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Editorial & Opinion | Opinion

04/12/2016 - 16:38 | | Opinion

This is the time of year when I usually get depressed. No, it’s not because I have a biochemical seasonal diagnosis. I call it Post Traumatic Grossinger’s Disorder. And I know I’m not the only person who suffers from it. Every year before Pesach, I speak to my cousins with whom my parents, sister, and I shared a Passover table at Grossinger’s, the famed Catskills resort. They agree. Passover has never been the same since Grossinger’s passed. And when I speak with Esther, the friend with whom I spent hours upon hours roaming the lobbies of “The Big G,” she is equally melancholy. And it’s not because she’s slaving over a hot stove preparing seders at home. Each year she flies for the holiday to locations far more exotic and luxurious than our digs were in Liberty, NY.

04/07/2016 - 12:16 | | Special To The Jewish Week | Opinion

With the drumbeat of the approaching Passover holiday growing ever louder, I am trying to put aside my obsession with the election campaign and turn my attention inward, to the Jewish world. With that in mind I went up to the Jewish Theological Seminary, the center of Conservative Judaism, to chat with its chancellor, Arnold Eisen. That branch of Judaism has been my home for most of my life, and the seminary, where I studied during my college years, the source of much of my Jewish knowledge. In those days the Conservative movement was the largest of the Jewish religious denominations, far surpassing the Orthodox and Reform. That has changed, with the Reform leading in numbers, the Conservative in second place, and the Orthodox growing at the fastest pace. I wanted to know more about that and about the thinking of Conservative’s current leaders. Chancellor Eisen has headed the movement for nine years and is a passionate spokesman for it.

04/07/2016 - 10:55 | | Opinion

Last week I found myself sitting in a hip, subterranean Jewish bar listening to a dynamic young man who founded a successful, international Jewish arts festival. He apologized that his voice was a little weak—not because of an early-spring cold, but because he had just undergone brit milah.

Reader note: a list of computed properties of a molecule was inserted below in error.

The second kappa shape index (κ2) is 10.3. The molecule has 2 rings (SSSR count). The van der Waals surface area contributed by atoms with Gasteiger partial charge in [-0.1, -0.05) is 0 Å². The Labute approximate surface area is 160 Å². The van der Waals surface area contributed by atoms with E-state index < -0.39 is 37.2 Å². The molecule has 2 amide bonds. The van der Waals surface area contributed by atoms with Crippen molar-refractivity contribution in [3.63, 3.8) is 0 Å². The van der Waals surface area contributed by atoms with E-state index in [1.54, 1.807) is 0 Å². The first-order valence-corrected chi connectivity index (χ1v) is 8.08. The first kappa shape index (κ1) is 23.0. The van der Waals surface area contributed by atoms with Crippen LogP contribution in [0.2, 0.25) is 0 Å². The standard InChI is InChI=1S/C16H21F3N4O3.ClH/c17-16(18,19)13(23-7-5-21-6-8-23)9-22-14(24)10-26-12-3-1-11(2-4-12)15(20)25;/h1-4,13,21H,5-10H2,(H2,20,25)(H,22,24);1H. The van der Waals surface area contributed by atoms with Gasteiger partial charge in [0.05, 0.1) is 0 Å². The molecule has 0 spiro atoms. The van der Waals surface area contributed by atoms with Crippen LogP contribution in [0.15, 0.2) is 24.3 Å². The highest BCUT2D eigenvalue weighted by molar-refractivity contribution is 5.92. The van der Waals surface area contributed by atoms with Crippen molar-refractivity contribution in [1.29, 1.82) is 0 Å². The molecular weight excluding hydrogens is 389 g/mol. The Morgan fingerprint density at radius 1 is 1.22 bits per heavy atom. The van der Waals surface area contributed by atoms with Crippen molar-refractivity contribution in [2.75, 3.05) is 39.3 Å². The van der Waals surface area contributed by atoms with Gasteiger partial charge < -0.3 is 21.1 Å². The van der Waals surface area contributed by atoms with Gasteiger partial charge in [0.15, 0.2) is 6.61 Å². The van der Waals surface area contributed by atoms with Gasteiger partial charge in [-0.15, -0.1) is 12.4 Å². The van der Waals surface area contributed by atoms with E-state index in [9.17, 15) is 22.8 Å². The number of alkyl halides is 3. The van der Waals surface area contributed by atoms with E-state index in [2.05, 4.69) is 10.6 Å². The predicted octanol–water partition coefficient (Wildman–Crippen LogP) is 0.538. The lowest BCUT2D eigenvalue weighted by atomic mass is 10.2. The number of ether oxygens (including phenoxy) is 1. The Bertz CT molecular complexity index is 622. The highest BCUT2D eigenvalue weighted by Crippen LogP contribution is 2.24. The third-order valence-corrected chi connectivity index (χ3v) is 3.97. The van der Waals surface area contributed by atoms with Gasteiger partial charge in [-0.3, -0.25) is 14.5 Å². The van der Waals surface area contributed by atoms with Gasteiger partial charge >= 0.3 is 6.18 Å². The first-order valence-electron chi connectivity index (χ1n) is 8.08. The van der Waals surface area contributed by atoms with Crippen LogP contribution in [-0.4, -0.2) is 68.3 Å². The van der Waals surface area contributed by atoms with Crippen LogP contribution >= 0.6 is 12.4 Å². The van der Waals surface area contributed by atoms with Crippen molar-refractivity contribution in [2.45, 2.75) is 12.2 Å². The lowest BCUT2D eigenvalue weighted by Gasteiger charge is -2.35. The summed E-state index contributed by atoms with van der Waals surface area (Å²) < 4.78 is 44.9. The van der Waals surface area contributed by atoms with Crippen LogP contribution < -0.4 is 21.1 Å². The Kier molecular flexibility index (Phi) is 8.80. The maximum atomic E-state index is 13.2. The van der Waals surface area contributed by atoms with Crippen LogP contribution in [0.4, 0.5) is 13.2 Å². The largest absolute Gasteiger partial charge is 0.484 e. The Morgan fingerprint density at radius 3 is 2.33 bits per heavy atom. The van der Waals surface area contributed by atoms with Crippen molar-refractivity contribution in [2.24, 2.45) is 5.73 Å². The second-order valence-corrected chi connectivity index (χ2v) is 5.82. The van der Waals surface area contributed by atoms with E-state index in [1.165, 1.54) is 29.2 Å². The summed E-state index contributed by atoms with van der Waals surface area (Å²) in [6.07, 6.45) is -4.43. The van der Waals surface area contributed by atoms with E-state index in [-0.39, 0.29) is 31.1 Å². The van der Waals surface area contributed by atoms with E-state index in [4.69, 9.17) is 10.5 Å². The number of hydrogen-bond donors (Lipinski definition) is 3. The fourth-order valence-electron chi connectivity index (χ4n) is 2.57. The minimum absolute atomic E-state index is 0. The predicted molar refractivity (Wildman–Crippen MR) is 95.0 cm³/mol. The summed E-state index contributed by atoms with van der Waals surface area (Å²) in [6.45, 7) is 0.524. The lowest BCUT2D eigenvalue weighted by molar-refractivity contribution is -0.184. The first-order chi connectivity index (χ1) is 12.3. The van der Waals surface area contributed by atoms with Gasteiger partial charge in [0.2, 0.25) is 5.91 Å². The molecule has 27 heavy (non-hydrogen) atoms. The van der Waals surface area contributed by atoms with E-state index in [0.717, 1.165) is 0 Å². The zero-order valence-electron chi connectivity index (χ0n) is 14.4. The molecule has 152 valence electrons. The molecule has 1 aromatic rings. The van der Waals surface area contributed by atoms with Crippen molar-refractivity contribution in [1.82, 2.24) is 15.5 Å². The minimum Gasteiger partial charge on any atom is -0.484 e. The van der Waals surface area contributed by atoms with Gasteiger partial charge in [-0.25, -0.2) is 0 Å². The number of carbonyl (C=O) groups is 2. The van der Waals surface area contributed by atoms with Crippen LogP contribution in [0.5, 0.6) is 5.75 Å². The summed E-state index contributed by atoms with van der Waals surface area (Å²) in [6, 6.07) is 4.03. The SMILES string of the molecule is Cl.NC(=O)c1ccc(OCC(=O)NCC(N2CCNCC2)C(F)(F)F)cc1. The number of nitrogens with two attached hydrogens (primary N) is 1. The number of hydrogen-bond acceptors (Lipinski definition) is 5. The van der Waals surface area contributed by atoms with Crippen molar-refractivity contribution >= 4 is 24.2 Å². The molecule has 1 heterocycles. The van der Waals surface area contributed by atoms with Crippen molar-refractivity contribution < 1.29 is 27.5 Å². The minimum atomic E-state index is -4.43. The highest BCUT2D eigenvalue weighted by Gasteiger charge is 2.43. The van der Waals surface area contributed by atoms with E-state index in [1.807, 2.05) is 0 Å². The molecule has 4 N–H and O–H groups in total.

04/06/2016 - 11:39 | | Special To The Jewish Week | Opinion

In what has been a troubling, even worrying U.S. election season, we have reason for optimism and an excellent choice. Amid all the inflammatory rhetoric that has characterized this election, former Sen. and Secretary of State Hillary Clinton has consistently offered rational, productive, achievable answers to the serious problems our nation faces. It is time to set out on a path on which we can address difficult challenges rather than vent anger and cast blame.

04/05/2016 - 17:17 | | Special To The Jewish Week | Opinion

There is a saying in Israel: “Ein li achot” — “I don’t have a sister.” It’s a Hebrew cousin to Groucho Marx’s question, “When did you stop beating your wife?” Like that classic, it describes the anatomy of a smear. Somebody impugns the virtue of your sister. Soon, word has gotten around about her loose morals, and you and your family are guilty and shamed by association. Problem is, you don’t have a sister. But it’s too late, and the truth doesn’t matter.  The smear has succeeded, the damage to your reputation has been done.

04/05/2016 - 10:44 | | Special To The Jewish Week | Opinion

South by Southwest (SXSW) is in perpetual beta mode. Experimentation is at the core of the festival’s DNA. Eighty-five thousand people from the worlds of music, film and interactive media have been converging in Austin in mid-March for 30 years. SXSW is an example of the whole being greater than the sum of the parts, as each participant makes a unique contribution to the experience. This year’s attendees ranged from President Obama and the first lady to film director J.J. Abrams, chef-adventurer Anthony Bourdain and former Wikimedia Foundation exec Lila Tretikov.